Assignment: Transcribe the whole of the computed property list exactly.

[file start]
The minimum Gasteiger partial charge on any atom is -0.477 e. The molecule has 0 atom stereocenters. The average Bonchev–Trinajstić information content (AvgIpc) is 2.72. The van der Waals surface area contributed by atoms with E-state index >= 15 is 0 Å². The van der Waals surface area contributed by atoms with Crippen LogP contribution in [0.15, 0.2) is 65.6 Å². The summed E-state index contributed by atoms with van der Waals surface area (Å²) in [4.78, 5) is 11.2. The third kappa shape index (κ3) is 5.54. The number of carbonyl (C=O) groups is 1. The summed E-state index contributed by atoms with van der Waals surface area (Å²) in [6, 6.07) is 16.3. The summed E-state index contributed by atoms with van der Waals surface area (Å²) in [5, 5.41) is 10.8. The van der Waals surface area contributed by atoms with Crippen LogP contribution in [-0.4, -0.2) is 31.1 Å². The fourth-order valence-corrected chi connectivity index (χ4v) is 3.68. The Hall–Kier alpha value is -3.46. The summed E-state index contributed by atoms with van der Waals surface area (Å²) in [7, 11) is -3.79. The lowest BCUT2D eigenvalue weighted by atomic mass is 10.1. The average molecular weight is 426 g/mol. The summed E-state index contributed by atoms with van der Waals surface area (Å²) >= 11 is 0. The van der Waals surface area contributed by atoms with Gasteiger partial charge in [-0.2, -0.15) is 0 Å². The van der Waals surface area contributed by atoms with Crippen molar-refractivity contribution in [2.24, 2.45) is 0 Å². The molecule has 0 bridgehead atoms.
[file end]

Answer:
The minimum Gasteiger partial charge on any atom is -0.477 e. The molecule has 0 atom stereocenters. The average Bonchev–Trinajstić information content (AvgIpc) is 2.72. The van der Waals surface area contributed by atoms with E-state index >= 15 is 0 Å². The van der Waals surface area contributed by atoms with Crippen LogP contribution in [0.15, 0.2) is 65.6 Å². The summed E-state index contributed by atoms with van der Waals surface area (Å²) in [4.78, 5) is 11.2. The third kappa shape index (κ3) is 5.54. The number of carbonyl (C=O) groups is 1. The summed E-state index contributed by atoms with van der Waals surface area (Å²) in [6, 6.07) is 16.3. The summed E-state index contributed by atoms with van der Waals surface area (Å²) in [5, 5.41) is 10.8. The van der Waals surface area contributed by atoms with Crippen LogP contribution in [-0.4, -0.2) is 31.1 Å². The fourth-order valence-corrected chi connectivity index (χ4v) is 3.68. The Hall–Kier alpha value is -3.46. The summed E-state index contributed by atoms with van der Waals surface area (Å²) in [7, 11) is -3.79. The lowest BCUT2D eigenvalue weighted by atomic mass is 10.1. The average molecular weight is 426 g/mol. The summed E-state index contributed by atoms with van der Waals surface area (Å²) >= 11 is 0. The van der Waals surface area contributed by atoms with Gasteiger partial charge in [-0.2, -0.15) is 0 Å². The van der Waals surface area contributed by atoms with Crippen molar-refractivity contribution in [2.24, 2.45) is 0 Å². The molecule has 0 bridgehead atoms.